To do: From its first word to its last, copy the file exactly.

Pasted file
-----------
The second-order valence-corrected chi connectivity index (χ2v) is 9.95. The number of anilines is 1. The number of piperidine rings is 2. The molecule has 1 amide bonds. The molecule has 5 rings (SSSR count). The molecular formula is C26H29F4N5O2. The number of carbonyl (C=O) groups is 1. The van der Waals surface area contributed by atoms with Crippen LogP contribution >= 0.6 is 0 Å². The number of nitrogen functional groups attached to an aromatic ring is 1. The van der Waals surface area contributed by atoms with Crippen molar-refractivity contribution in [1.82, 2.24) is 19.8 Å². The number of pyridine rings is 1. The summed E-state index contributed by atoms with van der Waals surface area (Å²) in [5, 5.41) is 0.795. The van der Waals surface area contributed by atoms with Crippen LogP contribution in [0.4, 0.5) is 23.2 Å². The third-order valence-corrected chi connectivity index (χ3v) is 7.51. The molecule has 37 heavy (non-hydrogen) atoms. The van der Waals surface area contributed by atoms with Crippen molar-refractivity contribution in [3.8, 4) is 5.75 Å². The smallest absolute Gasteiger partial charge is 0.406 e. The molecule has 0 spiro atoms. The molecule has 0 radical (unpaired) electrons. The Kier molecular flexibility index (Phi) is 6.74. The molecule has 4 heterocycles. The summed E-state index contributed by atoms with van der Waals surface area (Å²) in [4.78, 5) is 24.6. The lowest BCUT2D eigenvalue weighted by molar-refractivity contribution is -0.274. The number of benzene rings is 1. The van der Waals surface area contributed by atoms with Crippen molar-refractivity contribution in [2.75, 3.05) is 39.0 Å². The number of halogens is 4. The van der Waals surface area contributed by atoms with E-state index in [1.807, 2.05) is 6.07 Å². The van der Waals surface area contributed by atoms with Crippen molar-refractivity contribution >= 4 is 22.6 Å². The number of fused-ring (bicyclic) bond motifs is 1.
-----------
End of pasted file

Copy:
The second-order valence-corrected chi connectivity index (χ2v) is 9.95. The number of anilines is 1. The number of piperidine rings is 2. The molecule has 1 amide bonds. The molecule has 5 rings (SSSR count). The molecular formula is C26H29F4N5O2. The number of carbonyl (C=O) groups is 1. The van der Waals surface area contributed by atoms with Crippen LogP contribution >= 0.6 is 0 Å². The number of nitrogen functional groups attached to an aromatic ring is 1. The van der Waals surface area contributed by atoms with Crippen molar-refractivity contribution in [1.82, 2.24) is 19.8 Å². The number of pyridine rings is 1. The summed E-state index contributed by atoms with van der Waals surface area (Å²) in [5, 5.41) is 0.795. The van der Waals surface area contributed by atoms with Crippen LogP contribution in [0.4, 0.5) is 23.2 Å². The third-order valence-corrected chi connectivity index (χ3v) is 7.51. The molecule has 37 heavy (non-hydrogen) atoms. The van der Waals surface area contributed by atoms with Crippen molar-refractivity contribution in [3.8, 4) is 5.75 Å². The smallest absolute Gasteiger partial charge is 0.406 e. The molecule has 0 spiro atoms. The molecule has 0 radical (unpaired) electrons. The Kier molecular flexibility index (Phi) is 6.74. The molecule has 4 heterocycles. The summed E-state index contributed by atoms with van der Waals surface area (Å²) in [4.78, 5) is 24.6. The lowest BCUT2D eigenvalue weighted by molar-refractivity contribution is -0.274. The number of benzene rings is 1. The van der Waals surface area contributed by atoms with Crippen molar-refractivity contribution in [2.75, 3.05) is 39.0 Å². The number of halogens is 4. The van der Waals surface area contributed by atoms with E-state index in [1.807, 2.05) is 6.07 Å². The van der Waals surface area contributed by atoms with Crippen molar-refractivity contribution >= 4 is 22.6 Å². The number of fused-ring (bicyclic) bond motifs is 1.